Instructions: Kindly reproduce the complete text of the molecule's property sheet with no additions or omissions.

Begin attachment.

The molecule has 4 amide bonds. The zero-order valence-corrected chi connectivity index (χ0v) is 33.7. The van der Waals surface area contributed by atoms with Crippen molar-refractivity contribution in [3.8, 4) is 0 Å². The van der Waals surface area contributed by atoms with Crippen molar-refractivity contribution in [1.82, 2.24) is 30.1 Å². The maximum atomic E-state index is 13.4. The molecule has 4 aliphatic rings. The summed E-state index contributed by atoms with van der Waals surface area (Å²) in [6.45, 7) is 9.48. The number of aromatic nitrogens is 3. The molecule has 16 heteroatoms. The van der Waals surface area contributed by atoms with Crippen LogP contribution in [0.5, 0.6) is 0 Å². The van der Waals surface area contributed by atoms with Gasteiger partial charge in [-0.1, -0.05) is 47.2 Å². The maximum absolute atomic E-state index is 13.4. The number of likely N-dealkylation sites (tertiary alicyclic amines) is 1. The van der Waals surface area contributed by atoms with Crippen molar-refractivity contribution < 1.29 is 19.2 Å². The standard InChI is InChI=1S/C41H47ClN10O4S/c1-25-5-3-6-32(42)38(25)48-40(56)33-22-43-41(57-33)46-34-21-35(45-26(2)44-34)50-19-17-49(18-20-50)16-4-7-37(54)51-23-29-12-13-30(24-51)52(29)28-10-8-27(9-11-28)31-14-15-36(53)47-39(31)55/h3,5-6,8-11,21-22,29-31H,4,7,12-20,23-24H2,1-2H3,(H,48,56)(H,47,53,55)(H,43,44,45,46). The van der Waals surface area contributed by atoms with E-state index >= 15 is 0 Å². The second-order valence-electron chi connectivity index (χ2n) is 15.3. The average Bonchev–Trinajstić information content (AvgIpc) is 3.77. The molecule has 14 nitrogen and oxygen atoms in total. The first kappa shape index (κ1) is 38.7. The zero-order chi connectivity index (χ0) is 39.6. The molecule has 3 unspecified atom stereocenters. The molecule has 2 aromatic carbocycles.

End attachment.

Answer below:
The molecule has 4 amide bonds. The zero-order valence-corrected chi connectivity index (χ0v) is 33.7. The van der Waals surface area contributed by atoms with Crippen molar-refractivity contribution in [3.8, 4) is 0 Å². The van der Waals surface area contributed by atoms with Crippen molar-refractivity contribution in [1.82, 2.24) is 30.1 Å². The maximum atomic E-state index is 13.4. The molecule has 4 aliphatic rings. The summed E-state index contributed by atoms with van der Waals surface area (Å²) in [6.45, 7) is 9.48. The number of aromatic nitrogens is 3. The molecule has 16 heteroatoms. The van der Waals surface area contributed by atoms with Crippen LogP contribution in [0.5, 0.6) is 0 Å². The van der Waals surface area contributed by atoms with Gasteiger partial charge in [-0.1, -0.05) is 47.2 Å². The maximum absolute atomic E-state index is 13.4. The number of likely N-dealkylation sites (tertiary alicyclic amines) is 1. The van der Waals surface area contributed by atoms with Crippen molar-refractivity contribution < 1.29 is 19.2 Å². The standard InChI is InChI=1S/C41H47ClN10O4S/c1-25-5-3-6-32(42)38(25)48-40(56)33-22-43-41(57-33)46-34-21-35(45-26(2)44-34)50-19-17-49(18-20-50)16-4-7-37(54)51-23-29-12-13-30(24-51)52(29)28-10-8-27(9-11-28)31-14-15-36(53)47-39(31)55/h3,5-6,8-11,21-22,29-31H,4,7,12-20,23-24H2,1-2H3,(H,48,56)(H,47,53,55)(H,43,44,45,46). The van der Waals surface area contributed by atoms with E-state index >= 15 is 0 Å². The second-order valence-electron chi connectivity index (χ2n) is 15.3. The average Bonchev–Trinajstić information content (AvgIpc) is 3.77. The molecule has 14 nitrogen and oxygen atoms in total. The first kappa shape index (κ1) is 38.7. The zero-order chi connectivity index (χ0) is 39.6. The molecule has 3 unspecified atom stereocenters. The molecule has 2 aromatic carbocycles.